Wyoming folks are cantankerous souls, with independent notions about where they can go and what they ought to be able to do when they get there. We love wild country, but a lot of us also love our four-wheelers, snowmobiles and four-wheel drive pickups. We don't have anything against drilling, logging or grazing on the public lands, as long as it's done right and doesn't screw up our hunting and fishing. We take a very Western "live and let live" philosophy to the management of our public lands, just as long as the activities of the few do not mess it up for the rest.
The trouble comes when someone who's not from around here challenges that live-and-let-live belief and misunderstands the nuances of how we think. Let me cite as an example the Northern Rockies Ecosystem Protection Act currently being considered in the U.S House of Representatives. This legislation is sponsored by Rep. Carolyn Maloney, a Democrat from New York City. Rep. Maloney represents the 14th District in New York, which takes in the east side of Manhattan, Astoria, a neighborhood in Queens, and Roosevelt Island.
Rep. Maloney seems passionate about wilderness in the West. She says that the Rockies are America's living national treasure, and we must do everything possible to save the pristine area for our children. She says that her bill is ecosystem-driven legislation that will preserve the Rockies by designating over 24 million acres of wilderness, wild and scenic rivers, wildland recovery areas and corridors that link biologically similar areas on public lands in Idaho, Montana, Wyoming, Oregon and Washington.
Those sound like pretty good things, in general. But the details are a little different. If you were to visit the Bridger-Teton National Forest along the Wind River front -- places like Scab Creek or Fremont Lake or Half Moon Lake -- you would be in a wilderness area if Maloney's bill passed. The Wyoming Range, a place that so many of us fought so hard for in the last few years, would be mostly wilderness. The Salt River Range, the Hoback, the Gros Ventre, Green River Lakes and other areas would be included as well. The bottom line is about 5 million acres of new wilderness in Wyoming.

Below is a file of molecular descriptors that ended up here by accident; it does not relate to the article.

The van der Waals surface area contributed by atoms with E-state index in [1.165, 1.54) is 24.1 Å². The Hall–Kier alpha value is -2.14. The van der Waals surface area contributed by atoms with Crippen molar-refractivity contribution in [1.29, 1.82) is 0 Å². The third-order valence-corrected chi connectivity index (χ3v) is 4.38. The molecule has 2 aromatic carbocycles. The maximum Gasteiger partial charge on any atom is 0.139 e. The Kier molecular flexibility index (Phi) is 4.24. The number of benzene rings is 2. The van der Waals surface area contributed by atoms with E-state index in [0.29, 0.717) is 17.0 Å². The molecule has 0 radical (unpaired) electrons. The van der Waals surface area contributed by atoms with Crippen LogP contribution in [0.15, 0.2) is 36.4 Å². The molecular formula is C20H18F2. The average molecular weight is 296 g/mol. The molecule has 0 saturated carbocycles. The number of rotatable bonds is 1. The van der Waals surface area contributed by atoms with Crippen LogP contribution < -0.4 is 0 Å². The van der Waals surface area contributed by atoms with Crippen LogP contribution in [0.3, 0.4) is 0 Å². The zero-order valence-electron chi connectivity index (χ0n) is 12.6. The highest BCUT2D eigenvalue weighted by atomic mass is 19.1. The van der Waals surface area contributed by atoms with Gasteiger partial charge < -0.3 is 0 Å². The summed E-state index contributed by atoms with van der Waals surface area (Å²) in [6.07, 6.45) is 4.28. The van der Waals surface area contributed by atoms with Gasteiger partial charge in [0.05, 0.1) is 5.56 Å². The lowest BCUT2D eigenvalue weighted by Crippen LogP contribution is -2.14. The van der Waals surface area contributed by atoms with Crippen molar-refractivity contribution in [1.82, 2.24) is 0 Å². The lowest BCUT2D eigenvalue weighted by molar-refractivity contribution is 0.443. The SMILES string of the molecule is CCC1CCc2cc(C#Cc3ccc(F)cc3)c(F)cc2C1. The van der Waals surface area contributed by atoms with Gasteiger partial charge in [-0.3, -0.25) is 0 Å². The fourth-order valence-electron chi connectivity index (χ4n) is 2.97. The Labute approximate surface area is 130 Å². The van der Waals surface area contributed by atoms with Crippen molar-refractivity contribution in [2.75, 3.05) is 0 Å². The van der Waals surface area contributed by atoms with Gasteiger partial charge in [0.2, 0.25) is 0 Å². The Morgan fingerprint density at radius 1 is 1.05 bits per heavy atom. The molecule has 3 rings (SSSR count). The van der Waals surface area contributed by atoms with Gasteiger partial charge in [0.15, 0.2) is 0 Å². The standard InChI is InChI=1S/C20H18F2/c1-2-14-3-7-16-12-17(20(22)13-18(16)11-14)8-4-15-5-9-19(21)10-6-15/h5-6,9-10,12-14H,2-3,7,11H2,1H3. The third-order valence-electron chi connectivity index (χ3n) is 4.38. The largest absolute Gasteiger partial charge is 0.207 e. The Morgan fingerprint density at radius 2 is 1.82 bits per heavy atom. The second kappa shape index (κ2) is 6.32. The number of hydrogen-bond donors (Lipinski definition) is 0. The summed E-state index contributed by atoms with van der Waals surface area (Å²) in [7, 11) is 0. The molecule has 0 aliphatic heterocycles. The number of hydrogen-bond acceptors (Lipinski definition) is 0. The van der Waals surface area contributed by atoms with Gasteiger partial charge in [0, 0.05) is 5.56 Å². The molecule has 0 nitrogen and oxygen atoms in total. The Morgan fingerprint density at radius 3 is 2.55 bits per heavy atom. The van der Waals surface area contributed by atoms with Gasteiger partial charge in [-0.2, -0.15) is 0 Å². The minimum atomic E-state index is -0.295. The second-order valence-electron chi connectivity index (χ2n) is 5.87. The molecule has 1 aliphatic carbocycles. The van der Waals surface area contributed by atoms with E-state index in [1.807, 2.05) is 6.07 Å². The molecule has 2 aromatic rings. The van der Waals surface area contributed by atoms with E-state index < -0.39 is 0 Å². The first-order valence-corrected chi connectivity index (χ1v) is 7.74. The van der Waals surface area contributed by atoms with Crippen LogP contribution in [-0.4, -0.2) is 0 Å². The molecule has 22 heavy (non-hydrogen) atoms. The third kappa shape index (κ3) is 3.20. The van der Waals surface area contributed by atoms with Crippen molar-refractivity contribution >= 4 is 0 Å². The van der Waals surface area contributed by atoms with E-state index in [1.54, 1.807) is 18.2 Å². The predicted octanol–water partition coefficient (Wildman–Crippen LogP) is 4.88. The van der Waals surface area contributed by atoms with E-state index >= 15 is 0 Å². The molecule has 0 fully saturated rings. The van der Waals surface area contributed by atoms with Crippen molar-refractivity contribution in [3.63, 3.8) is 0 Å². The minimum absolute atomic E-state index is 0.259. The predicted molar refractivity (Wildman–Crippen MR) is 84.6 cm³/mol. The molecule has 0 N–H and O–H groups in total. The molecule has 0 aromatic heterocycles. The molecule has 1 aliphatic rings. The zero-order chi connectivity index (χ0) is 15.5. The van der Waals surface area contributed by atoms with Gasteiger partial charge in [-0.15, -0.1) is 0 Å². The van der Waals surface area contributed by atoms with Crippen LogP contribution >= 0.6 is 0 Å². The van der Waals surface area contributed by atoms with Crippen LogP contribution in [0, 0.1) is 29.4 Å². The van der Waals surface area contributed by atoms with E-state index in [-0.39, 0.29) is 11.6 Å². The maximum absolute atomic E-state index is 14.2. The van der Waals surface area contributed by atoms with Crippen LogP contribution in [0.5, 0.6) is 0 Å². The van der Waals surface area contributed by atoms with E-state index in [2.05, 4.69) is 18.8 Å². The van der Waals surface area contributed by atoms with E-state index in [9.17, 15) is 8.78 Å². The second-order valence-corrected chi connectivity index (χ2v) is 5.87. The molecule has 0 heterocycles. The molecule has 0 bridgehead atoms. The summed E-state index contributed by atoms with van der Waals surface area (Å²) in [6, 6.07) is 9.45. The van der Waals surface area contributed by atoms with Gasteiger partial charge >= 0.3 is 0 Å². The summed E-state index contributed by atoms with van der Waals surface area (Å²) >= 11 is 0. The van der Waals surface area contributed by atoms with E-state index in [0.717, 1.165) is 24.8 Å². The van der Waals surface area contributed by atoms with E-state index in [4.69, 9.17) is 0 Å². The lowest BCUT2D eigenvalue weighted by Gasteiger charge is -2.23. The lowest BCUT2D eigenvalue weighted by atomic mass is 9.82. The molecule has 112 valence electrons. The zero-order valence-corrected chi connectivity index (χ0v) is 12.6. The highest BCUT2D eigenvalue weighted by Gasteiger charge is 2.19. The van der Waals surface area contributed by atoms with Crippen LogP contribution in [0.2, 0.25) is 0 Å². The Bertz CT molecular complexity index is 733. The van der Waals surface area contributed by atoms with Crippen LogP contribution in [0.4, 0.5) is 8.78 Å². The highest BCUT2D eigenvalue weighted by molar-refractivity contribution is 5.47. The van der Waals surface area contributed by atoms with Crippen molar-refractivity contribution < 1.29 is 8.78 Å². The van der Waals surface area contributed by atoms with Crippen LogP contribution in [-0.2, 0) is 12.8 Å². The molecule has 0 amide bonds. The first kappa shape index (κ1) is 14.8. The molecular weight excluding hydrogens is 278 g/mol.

Personally, I'm a big fan of wilderness. I hunt and fish in a wilderness area every year. I hike and ride horses (and sometimes get bucked off mules) in wilderness areas in Wyoming every year. My children and grandchildren do the same. The organization I work for supports wilderness designation for some places. Our members value the solitude and the freedom and the beauty of Wyoming's wilderness areas. Many of us have worked hard to establish those areas and taken good care of them for many years. But neither I nor my organization supports the Northern Rockies Ecosystem Protection Act.
Why? We think it's a bad bill. It fails to consider the wants and needs of the people who live, work and play in the areas it affects. And it's a bad bill because it paints western Wyoming's national forests with a broad brush, saying essentially that if it's inside the forest boundary it should be wilderness. No reasonable person in Wyoming would consider Fremont Lake a wilderness area. No reasonable person in Wyoming would create a wilderness area in the Salt River Range that extended all the way to the forest boundary east of Afton. No reasonable person in Wyoming would take vast areas of multiple-use lands and put them into wilderness management with so little regard for the people most affected by that decision.
But perhaps more important, no reasonable person in Wyoming would take thousands of Wyoming families off the lands where they hunt, fish, camp, ride and hike. That simply isn't right. What's more, it isn't smart. At a time when we need more supporters for the future of wildlife and wild lands, it turns these families into opponents of the idea. If there was ever a time when wilderness buffs like me and folks who just want to be able to park their trailer and ride their four-wheelers need to be on the same side, it's now.
It's possible that we need more wilderness areas in some places in Wyoming. If so, we're capable of deciding where they should be. We don't need Rep. Maloney to tell us.
Walt Gasson is a contributor to Writers on the Range, a service of High Country News. He is executive director of the Wyoming Wildlife Federation in Cheyenne, Wyoming.